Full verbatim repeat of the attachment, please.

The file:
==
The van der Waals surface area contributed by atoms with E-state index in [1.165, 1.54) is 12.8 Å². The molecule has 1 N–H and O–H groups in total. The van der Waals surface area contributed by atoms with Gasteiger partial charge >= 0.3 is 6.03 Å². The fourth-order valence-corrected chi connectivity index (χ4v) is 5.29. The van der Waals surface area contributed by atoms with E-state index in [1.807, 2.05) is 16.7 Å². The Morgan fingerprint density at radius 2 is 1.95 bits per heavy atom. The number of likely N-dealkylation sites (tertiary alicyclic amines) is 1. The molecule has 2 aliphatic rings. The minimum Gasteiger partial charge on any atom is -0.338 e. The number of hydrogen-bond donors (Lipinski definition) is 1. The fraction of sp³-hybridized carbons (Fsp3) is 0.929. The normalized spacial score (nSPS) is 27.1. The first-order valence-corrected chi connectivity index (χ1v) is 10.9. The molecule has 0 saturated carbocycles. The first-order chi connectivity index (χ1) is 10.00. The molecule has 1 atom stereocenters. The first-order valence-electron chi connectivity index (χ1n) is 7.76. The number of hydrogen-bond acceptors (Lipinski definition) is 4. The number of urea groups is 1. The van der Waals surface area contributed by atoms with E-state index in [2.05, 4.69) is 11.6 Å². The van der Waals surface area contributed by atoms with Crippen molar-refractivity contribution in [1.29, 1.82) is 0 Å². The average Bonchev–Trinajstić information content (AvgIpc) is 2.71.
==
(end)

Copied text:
The van der Waals surface area contributed by atoms with E-state index in [1.165, 1.54) is 12.8 Å². The molecule has 1 N–H and O–H groups in total. The van der Waals surface area contributed by atoms with Gasteiger partial charge >= 0.3 is 6.03 Å². The fourth-order valence-corrected chi connectivity index (χ4v) is 5.29. The van der Waals surface area contributed by atoms with E-state index in [1.807, 2.05) is 16.7 Å². The Morgan fingerprint density at radius 2 is 1.95 bits per heavy atom. The number of likely N-dealkylation sites (tertiary alicyclic amines) is 1. The molecule has 2 aliphatic rings. The minimum Gasteiger partial charge on any atom is -0.338 e. The number of hydrogen-bond donors (Lipinski definition) is 1. The fraction of sp³-hybridized carbons (Fsp3) is 0.929. The normalized spacial score (nSPS) is 27.1. The first-order valence-corrected chi connectivity index (χ1v) is 10.9. The molecule has 0 saturated carbocycles. The first-order chi connectivity index (χ1) is 10.00. The molecule has 1 atom stereocenters. The first-order valence-electron chi connectivity index (χ1n) is 7.76. The number of hydrogen-bond acceptors (Lipinski definition) is 4. The number of urea groups is 1. The van der Waals surface area contributed by atoms with E-state index in [2.05, 4.69) is 11.6 Å². The van der Waals surface area contributed by atoms with Crippen molar-refractivity contribution in [1.29, 1.82) is 0 Å². The average Bonchev–Trinajstić information content (AvgIpc) is 2.71.